Update: Details of the sex abuse allegations from a police report.
Now, a month after his arrest, Harper has made detailed allegations to New Times of sexual abuse by the judge during his first few years in the house. He has not substantiated the claims except for corresponding stories from his mother and sister.
Harper told New Times that he was going to give a statement to Plantation police today alleging abuse by
Bowman. [Update 1/25: Here is a police report of that statement.]
The back story shows Judge Bowman mixing his judicial work with his personal life, both in his decision to bring Harper into his home after the court took away Harper's mother's parental rights, and in his subsequent marriage to a former assistant attorney general who advocated for children in his court.
Harper and his family have aired some serious allegations against Bowman, including abuse. The accounts provided to New Times by Harper and Bowman are sharply divergent.
"I'm not going to be slandered by a dirtbag," he adds, referring to Harper.
Harper, his mother, Debby, and his half-brother, Joseph Gibbs, 26, say they appeared in Broward family court around 2001 or 2002, when Charles was 9 years old. They say a judge terminated Danielle's parental rights, barring her from seeing her children because she was living with an abusive boyfriend.
Bowman says that the injunction barring contact between Debby and her children already existed when he became involved with Charles Harper's case: "When I took that case over, her rights had long since been terminated," Bowman says, explaining that he was presiding over routine six-month reviews of Harper's foster-care situation.
State records show that Bowman's wife-to-be, Claudette Vanni, was working in Bowman's dependency court from September 2001 to September 2003, but she was never assigned to Harper's case. The Harper family is unable to provide exact dates, and the records are currently under seal.
The story of how Harper ended up in Bowman's care is unclear on both sides. Harper doesn't remember much of it, and Debby didn't hear from him after her rights were terminated. Bowman says that while in foster care, Harper "started writing to me. He had all these therapists, and they encouraged him to write." Apparently Bowman, while only seeing Harper briefly once every six months, was enough of a figure in his life to inspire such contact.
Harper says Bowman sent him to an Eckerd Camp for at-risk kids in northern Florida, and paid the staff to take him on a trip to the zoo during Christmas break. "The judge was the only person I knew when I was in Eckerd," he says. "I would write to him asking for things, when I needed new boots, etc. He'd send them to me. Then he started inviting me to visit his house.... When I was 11, he took me into his home. It was just me and him in the house."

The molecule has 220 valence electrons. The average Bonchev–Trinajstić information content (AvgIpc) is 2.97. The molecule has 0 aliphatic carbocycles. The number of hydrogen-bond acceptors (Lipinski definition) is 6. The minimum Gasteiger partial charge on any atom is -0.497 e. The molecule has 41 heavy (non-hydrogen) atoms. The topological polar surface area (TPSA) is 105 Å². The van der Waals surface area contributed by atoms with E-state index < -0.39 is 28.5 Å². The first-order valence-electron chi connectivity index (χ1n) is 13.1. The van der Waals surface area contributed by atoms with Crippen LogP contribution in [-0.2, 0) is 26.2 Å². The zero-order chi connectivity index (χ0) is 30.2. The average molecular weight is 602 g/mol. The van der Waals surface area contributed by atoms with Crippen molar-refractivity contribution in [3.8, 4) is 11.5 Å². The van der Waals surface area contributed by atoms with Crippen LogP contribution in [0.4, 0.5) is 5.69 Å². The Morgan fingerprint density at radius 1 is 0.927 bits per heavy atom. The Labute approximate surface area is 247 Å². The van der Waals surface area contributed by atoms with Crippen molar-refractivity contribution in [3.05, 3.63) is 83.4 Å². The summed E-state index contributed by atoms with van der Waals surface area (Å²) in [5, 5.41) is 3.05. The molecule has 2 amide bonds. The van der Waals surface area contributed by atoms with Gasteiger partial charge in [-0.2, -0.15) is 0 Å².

"He seemed to be a good kid," says Bowman. "When you're a caring person you sort of get sucked into that kind of thing." Harper was the only child that Bowman took into his home.
Debby Harper claims that about a year after Bowman ordered her not to see her kids, she learned through an acquaintance that he had begun to take care of her son. "When I first found out, I was furious," says Danielle. "I immediately contacted Channel 7 News... but they didn't do a story because the [custody] records were sealed."
"The judge kind of just took my brother home like a pet," says Joseph Gibbs.
Bowman claims he was a victim of the 11-year-old child even then. "He came to me and said, 'Aren't I smart? I got a judge to take me in,'" says Bowman. "He wanted to use that power to get back with his family. He was trying to manipulate us."
Harper describes an atmosphere of lax supervision when the judge wasn't around, especially after he married Claudette. When Claudette was home, Harper says, "she sat in her room 24/7. I have driven her car [without her permission], and she didn't even notice."
While things were getting violent in their household, the Bowmans were preparing to adopt Harper. "We were one or two weeks away from the final adoption," says the judge. "He was threatening us constantly, but we always forgave him for everything."
Bowman claims that Harper told him, "I want you to adopt me because I'm going to kill you and take your inheritance."
Harper counters: "That was not true. I didn't want them to adopt me. I said, 'If I turn 18 and you guys ditch me like every other family does, then I won't have any money....' I'm not that stupid. I know that if you kill your parents you don't get their inheritance."
Bowman says that Harper's treatment of Claudette was particularly vicious. "He threatened her with a condom, threatened her sexually," he says. "He threatened all of us on multiple occasions."
Harper says, "Before they kicked me out of the house, [they tried to] make me look bad. I've never threatened [Claudette]. Plus, why would I want someone that old when I was a teenager?"
In addition to the allegations of threats and violence, Bowman says Harper was racking up a criminal history, and had multiple felony arrests. These records are sealed due to Harper's juvenile status at the time.
Soon, they did kick him out. "Claudette came to the door with a bag of clothes one day, and said, 'You're on your way,'" recalls Harper.
Harper went to live in a juvenile group home at age 16. When he was 17 he was in his third group home, which he says was infested with rats and cockroaches. Although he was legally prevented from contacting his mother at the time, he called her in distress. "You need to help me get out of here," she says he told her. "This place is infested with dead rats."
Harper is now living in Miami on house arrest, pending charges from the state attorney's office related to the stalking arrest. No probable cause has yet been found.
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